Wells Fargo is preparing to cut thousands of jobs, according to Bloomberg. What does this new round of layoffs across the economy mean? And, one civil rights leader who's met with Facebook describes how the company needs to change.
A Supreme Court decision Thursday affirmed that about half of the state of Oklahoma is Native American reservation land. Plus, Hong Kong is closing all schools again after a spike in COVID-19 cases. And, why Puerto Rico is giving up control of its power grid to a private utility.
From the BBC World Service: Emirates airline warns it could make up to 9,000 job cuts because of COVID-19. Could the U.S. lose its appeal to international students? We hear from some affected by decisions to revoke visas for classes taken online this fall. And, how restrictions on the hajj …
States that are seeing large spikes in COVID-19 cases are also seeing jumps in first-time unemployment claims. The Supreme Court rules on who can have access to President Trump's tax records. And, should internet service be treated like a public utility?
Many bar and restaurant employees went back to work in June. New COVID-19 spikes and shutdowns might be sending them back home. Plus, potential furloughs for United Airlines. And, how Americans are spending pandemic unemployment insurance.
From the BBC World Service: The wealthy city-state of Singapore heads to the polls amid rising concerns about socioeconomic inequality. Australia ignites more fury from China, its biggest trading partner. As disease ravages global pork stocks, could fake meat be the answer?
President Trump pushes for schools to reopen this fall. Looking forward to Thursday's forthcoming jobless claims numbers, as we wait to see if people are getting back to work amid COVID-19 spikes. And, how summer camp closures are hitting parents.
An investigation by Reveal from the Center for Investigative Reporting shows that workers in rehab programs often don’t get paid, and are sometimes put in dangerous situations. Plus, global joblessness is rising 10 times faster than during the Great Recession. And, how employee pay cuts have helped save jobs.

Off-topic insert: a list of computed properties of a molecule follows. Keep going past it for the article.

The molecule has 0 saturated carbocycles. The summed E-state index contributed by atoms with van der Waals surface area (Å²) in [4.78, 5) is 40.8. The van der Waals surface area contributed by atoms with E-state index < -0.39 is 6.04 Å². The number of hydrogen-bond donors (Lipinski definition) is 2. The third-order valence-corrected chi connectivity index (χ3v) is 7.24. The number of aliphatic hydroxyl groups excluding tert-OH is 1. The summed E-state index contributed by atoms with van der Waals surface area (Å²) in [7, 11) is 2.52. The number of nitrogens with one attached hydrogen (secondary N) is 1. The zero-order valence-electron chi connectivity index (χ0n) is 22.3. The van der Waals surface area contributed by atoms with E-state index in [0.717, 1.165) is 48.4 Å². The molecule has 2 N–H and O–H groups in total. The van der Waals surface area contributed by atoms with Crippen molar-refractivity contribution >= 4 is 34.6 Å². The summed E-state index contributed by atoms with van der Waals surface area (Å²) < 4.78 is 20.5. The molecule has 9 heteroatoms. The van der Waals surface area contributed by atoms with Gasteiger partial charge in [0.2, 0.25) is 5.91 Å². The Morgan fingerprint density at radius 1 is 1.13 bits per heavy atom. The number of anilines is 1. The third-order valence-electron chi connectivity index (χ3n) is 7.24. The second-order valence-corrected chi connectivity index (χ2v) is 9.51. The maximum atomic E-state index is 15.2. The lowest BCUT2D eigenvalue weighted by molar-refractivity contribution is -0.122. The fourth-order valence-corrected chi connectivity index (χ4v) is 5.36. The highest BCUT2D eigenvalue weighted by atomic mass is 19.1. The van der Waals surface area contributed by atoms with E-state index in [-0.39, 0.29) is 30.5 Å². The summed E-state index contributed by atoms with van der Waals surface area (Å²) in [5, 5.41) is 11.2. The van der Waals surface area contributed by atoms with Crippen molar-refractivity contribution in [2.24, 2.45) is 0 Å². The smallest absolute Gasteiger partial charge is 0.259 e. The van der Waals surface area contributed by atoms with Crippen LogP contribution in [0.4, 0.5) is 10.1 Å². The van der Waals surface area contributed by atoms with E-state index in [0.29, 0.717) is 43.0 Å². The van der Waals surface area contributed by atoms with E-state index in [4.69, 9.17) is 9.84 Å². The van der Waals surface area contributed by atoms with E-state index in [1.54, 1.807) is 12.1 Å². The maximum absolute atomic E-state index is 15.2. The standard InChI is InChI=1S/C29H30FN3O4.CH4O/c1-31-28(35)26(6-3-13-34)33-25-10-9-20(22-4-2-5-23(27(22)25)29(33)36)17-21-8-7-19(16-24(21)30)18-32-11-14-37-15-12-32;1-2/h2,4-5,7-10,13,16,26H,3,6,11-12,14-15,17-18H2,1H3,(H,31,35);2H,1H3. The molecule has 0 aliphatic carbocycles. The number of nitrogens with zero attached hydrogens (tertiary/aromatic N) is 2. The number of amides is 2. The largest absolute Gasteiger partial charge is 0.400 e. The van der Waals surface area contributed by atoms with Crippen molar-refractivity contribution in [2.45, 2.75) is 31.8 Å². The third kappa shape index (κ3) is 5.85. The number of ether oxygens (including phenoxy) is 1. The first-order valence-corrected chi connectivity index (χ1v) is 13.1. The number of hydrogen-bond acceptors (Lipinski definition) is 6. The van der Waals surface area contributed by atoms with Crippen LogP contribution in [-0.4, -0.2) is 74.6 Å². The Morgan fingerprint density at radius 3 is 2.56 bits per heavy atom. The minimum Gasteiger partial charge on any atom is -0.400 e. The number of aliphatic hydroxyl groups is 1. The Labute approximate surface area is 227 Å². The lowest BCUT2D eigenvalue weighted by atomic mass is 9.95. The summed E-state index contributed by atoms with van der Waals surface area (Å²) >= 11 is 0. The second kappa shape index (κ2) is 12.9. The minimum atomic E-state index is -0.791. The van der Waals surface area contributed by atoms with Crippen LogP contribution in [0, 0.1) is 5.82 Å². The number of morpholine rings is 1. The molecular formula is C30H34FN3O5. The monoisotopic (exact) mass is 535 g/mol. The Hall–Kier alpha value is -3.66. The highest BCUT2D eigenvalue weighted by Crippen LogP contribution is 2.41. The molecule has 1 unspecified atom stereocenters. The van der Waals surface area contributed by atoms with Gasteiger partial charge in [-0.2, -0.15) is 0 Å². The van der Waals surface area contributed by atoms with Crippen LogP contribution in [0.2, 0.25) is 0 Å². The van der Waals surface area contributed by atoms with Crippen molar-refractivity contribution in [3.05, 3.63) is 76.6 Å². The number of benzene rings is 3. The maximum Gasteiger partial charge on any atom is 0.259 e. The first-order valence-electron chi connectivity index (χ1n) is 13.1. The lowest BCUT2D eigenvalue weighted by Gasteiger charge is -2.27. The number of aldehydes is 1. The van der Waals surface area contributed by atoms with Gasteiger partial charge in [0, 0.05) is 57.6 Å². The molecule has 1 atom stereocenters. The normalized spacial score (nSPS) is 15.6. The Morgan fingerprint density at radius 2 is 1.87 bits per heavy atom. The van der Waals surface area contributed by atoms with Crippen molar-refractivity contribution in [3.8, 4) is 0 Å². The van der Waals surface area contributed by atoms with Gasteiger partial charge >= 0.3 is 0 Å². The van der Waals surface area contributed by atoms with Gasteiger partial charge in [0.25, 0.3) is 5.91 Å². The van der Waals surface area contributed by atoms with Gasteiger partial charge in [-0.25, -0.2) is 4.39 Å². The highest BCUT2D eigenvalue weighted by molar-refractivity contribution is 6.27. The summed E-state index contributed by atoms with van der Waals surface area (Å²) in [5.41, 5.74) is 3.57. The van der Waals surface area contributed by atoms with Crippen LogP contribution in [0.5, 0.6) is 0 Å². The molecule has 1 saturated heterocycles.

From the BBC World Service: The U.K. government will announce a $2.5 billion "kick-start scheme" to create more jobs for young people after the pandemic. The latest on how the coronavirus is squeezing jobs in China. The CEO of Loon on how the company is providing internet to rural Kenya …
How COVID-19 is changing where people live. Plus, will we see a rebound in the demand for labor after severe declines in the spring? Job openings numbers for May are out today. And, how the U.K. has kept its unemployment rate from skyrocketing.
The Paycheck Protection Program data raises questions, again, about whether aid helped well-off businesses rather than those most in need. Extended federal unemployment benefits are coming to an end. And, why it matters that carbon dioxide is currently in short supply.
From the BBC World Service: TikTok has said it will withdraw from Hong Kong after China imposed a new security law on the city. A company spokesman told the BBC, "In light of recent events, we've decided to stop operations of the TikTok app in Hong Kong." Also, whether the …
Uber is buying food-delivery service Postmates. Business for apps like Postmates has been up during COVID-19. Plus, an early look at why market futures were up all morning. And, how does the cancellation of minor league baseball this year affect the towns where teams play?
Berkshire Hathaway Energy has announced it will acquire Dominion Energy’s natural gas transmission and storage business. The Louvre Museum in Paris is reopening. And, is a tax on the meat industry and its carbon emissions coming soon?
From the BBC World Service: Visitors have been welcomed back to Paris' Louvre Museum for the first time since March, but the museum's boss says they still desperately need foreign tourists back as soon as possible. Plus, the biggest shake-up in U.K. accounting in decades. And, two years since the …
Change is in the air for Native American representation in both the arts as well as the football field. Also, we examine how something called forced arbitration can have a negative impact on Black and brown workers.
The U.K. relaxes some of its COVID-19 travel restrictions. Also, minimum wage increases have already started in some places despite the pandemic. We also talk to psychotherapist and author Megan Devine about the ties that bind grief to the economy.
From the BBC World Service: Pubs in England open on Saturday in an easing of lockdown rules. Édouard Philippe, the French Prime Minister, has resigned.
Nearly 5 million people found work in June, and the unemployment rate dropped to about 11%. But, there's already concern about a July setback. Plus, reimagining the economy with Darren Walker, the president of the Ford Foundation.
A study in the Journal of the American Medical Association strongly suggests we are undercounting the number of COVID-19 deaths. It could change how policy planners and hospitals operate. And, the philanthropic Ford Foundation is borrowing money during the pandemic, so it can give more away.